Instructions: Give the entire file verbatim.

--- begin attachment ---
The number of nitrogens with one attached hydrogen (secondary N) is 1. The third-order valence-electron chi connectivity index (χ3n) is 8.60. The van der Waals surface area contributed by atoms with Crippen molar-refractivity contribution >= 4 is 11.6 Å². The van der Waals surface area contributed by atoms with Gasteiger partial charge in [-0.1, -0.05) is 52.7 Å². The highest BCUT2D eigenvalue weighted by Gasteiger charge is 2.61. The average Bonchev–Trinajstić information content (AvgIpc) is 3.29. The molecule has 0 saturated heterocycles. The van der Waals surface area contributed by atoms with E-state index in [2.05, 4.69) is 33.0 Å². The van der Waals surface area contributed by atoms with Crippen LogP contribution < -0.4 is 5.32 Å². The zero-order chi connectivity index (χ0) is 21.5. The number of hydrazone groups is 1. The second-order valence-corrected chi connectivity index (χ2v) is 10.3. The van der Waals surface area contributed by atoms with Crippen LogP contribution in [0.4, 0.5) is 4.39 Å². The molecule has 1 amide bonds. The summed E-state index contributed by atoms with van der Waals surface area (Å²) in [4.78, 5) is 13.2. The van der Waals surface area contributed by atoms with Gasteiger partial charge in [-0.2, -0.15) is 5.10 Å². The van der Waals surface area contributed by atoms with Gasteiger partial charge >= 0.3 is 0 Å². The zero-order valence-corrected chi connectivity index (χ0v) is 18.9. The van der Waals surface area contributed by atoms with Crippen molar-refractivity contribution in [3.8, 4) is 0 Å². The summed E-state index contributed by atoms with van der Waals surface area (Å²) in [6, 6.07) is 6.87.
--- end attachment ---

The number of nitrogens with one attached hydrogen (secondary N) is 1. The third-order valence-electron chi connectivity index (χ3n) is 8.60. The van der Waals surface area contributed by atoms with Crippen molar-refractivity contribution >= 4 is 11.6 Å². The van der Waals surface area contributed by atoms with Gasteiger partial charge in [-0.1, -0.05) is 52.7 Å². The highest BCUT2D eigenvalue weighted by Gasteiger charge is 2.61. The average Bonchev–Trinajstić information content (AvgIpc) is 3.29. The molecule has 0 saturated heterocycles. The van der Waals surface area contributed by atoms with E-state index in [2.05, 4.69) is 33.0 Å². The van der Waals surface area contributed by atoms with Crippen LogP contribution < -0.4 is 5.32 Å². The zero-order chi connectivity index (χ0) is 21.5. The number of hydrazone groups is 1. The second-order valence-corrected chi connectivity index (χ2v) is 10.3. The van der Waals surface area contributed by atoms with Crippen LogP contribution in [0.4, 0.5) is 4.39 Å². The molecule has 1 amide bonds. The summed E-state index contributed by atoms with van der Waals surface area (Å²) in [4.78, 5) is 13.2. The van der Waals surface area contributed by atoms with Gasteiger partial charge in [-0.2, -0.15) is 5.10 Å². The van der Waals surface area contributed by atoms with Gasteiger partial charge >= 0.3 is 0 Å². The zero-order valence-corrected chi connectivity index (χ0v) is 18.9. The van der Waals surface area contributed by atoms with Crippen molar-refractivity contribution in [3.8, 4) is 0 Å². The summed E-state index contributed by atoms with van der Waals surface area (Å²) in [6, 6.07) is 6.87.